8

I have this code and I wonder about memory allocation.

 void f(){
        static A a;
        //Other things...
    }

    class A {
        public:
           A();
        private:
            AnotherObjectType anotherObject;
    };

where will the anotherObject be allocated ? in the static code segment or elsewhere ? is there a risk for anotherObject to be overwritten ? (f will be called several times).

5

All non-heap objects will be in the static segment, inside the static A instance of f().

Concerning overwriting, this could happen in older C/C++ if you used various singleton idioms in multi-threaded code. But e.g. newer gcc versions use the new standard requirements for automatic thread-safe initialization of static objects. See e.g. Is local static variable initialization thread-safe in C++11?

4
  • The only answer so far which points out difference in behavior of static variables in post and pre C++11 – senfen Apr 16 '15 at 8:49
  • 2
    More precisely, by non-heap you actually mean non-dynamic. The dynamically allocated objects can also be in the static segment if a custom allocator is used. "Heap" is an implementation detail which just happens to be most used. – Johann Gerell Apr 16 '15 at 8:50
  • Beware that I don't think Visual C++ implements thread safe static initialisation (magic statics) before VS2015. – sjdowling Apr 16 '15 at 8:54
  • @Johann Gerell: Good point, knowing about custom allocators is important. – Erik Alapää Apr 16 '15 at 8:54
1

Memory is either statically or dynamically allocated. Dynamic allocation is what you get when allocating memory at runtime, with for instance new and malloc. Static allocation is "the rest". Memory for class member variables are allocated with the class instance, so if it is statically allocated, the members end up in the same part of the memory, and if it is dynamically allocated, the members end up where the dynamic memory resides. This is also true for pointer member variables, but the actual memory it points at can be either dynamically (new and malloc) or statically allocated.

int i = 0;
int* pi = &i;     // pi points at statically allocated memory
pi = new int(0);  // pi points at dynamically allocated memory

So, if you have a static class instance, memory for it and its members is usually allocated in the code segment, but that is an implementation detail.

If the member is a pointer, which points at dynamically allocated memory, that memory will be where the used allocator decides. The "heap" is the most common implementation detail of dynamically allocated memory, which you normally get when using new and malloc, but a custom allocator can be used that controls memory elsewhere, even in the code segment.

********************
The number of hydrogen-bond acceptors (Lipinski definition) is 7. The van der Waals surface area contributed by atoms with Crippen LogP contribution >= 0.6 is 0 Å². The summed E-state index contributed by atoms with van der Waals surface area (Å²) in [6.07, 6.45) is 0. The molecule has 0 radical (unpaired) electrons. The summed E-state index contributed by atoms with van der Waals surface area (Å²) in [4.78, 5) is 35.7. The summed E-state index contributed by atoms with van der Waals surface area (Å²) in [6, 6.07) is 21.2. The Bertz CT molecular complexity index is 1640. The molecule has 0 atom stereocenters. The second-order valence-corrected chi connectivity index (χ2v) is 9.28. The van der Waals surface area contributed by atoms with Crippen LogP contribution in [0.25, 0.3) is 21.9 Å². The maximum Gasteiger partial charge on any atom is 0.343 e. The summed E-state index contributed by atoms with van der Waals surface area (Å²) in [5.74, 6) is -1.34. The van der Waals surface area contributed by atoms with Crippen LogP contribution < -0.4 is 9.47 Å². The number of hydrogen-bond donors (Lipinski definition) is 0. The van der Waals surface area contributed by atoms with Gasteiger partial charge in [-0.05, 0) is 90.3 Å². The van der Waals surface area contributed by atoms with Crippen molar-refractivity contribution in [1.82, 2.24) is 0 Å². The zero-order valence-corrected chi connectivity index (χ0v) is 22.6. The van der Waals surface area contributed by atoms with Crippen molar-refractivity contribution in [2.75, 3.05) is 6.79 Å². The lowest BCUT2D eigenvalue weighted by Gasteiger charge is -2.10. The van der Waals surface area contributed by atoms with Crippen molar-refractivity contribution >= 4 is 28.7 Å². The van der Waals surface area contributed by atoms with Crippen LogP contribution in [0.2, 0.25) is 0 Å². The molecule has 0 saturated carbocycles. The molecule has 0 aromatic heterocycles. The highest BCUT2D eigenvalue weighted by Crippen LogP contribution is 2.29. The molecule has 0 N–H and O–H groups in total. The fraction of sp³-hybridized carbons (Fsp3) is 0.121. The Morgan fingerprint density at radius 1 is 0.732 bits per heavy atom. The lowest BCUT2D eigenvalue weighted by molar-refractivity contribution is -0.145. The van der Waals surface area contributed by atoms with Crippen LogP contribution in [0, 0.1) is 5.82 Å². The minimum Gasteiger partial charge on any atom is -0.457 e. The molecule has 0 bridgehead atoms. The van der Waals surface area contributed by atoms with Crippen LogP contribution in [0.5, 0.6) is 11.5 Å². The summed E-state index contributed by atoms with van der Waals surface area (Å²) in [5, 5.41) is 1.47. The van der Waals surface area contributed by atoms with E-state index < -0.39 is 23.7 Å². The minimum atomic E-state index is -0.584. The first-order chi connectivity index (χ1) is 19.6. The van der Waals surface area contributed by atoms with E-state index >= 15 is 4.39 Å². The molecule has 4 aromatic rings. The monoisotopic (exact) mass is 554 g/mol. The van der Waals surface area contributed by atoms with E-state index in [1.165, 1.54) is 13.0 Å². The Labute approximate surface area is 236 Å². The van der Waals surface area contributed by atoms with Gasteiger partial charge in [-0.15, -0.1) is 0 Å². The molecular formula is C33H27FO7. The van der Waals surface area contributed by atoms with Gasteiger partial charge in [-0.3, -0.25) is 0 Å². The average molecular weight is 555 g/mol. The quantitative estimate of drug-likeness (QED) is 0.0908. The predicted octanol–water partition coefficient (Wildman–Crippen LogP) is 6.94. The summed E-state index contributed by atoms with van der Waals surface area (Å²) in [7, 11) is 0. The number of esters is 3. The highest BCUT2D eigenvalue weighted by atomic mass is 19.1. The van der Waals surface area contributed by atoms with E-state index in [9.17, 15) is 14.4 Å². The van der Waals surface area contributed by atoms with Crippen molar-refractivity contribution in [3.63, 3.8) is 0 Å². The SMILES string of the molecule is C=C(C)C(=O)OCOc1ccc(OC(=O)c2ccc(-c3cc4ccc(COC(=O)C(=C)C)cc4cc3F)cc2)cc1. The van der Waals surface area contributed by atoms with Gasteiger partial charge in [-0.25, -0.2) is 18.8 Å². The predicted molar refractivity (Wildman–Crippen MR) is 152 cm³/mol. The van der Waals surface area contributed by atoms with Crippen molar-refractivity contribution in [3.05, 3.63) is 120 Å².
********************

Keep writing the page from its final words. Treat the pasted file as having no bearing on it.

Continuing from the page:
0

The variable a is a static variable and is only declared once, that means the A a; statement is only execute one time. The scope of the variable is above the function f scope. The field anotherObject is within the allocation of the A object.

See example with counting:

#include <iostream>
using namespace std;
class AnotherObjectType {};

class A {
public:
   A(){count = 0;};
    int count;
private:
    AnotherObjectType anotherObject;
};

 A f(){
    static A a;
    a.count++;
    //Other things...
    return a;
}

int main() {
    // your code goes here
    A a;
    for (int i = 0; i < 3; i++) {
        a = f();
        std::cout << "Count: " << a.count  << std::endl;
    }
    return 0;
}

Working Example: http://ideone.com/USqeEZ

See also: http://www.learncpp.com/cpp-tutorial/811-static-member-variables/

0
void f(){
    /// this created in static segment - that's obviously for you
    static A a;
    //Other things...
}

class A {
    public:
       A();
    private:
        /// anotherObject is not pointer but explicit part of A,
        /// so it won't be created in heap or anywhere else,
        /// but in the same memory segment as an instance of A.
        AnotherObjectType anotherObject;
};

So, anotherObject wouldn't be overwritten because static A a create one instance of A in static segment and any other instances will be craeted in other segments depending in what segment you will create it.

3
  • why minus without explanation in comments? what's wrong? – Alex Medveshchek Apr 16 '15 at 8:53
  • 1
    I upped marked you, as I'm irritated with the "kind person" that downmarked you without specifying why... You have a couple of spelling mistakes, and things aren't that clear, but I get the picture. – Werner Erasmus Apr 16 '15 at 9:06
  • Thanks a lot for explanation. And excuse me for my bad english. ) – Alex Medveshchek Apr 16 '15 at 10:07
0

Although both called static, a static member is different from a static local variable.

A static member is shared in the class. Every instance of this class refers to the same member.

A static local variable is initialized once, and is not destroyed when the function returns.

In your code, non-static members are stored in the instance a, and a persists beyond function returns.

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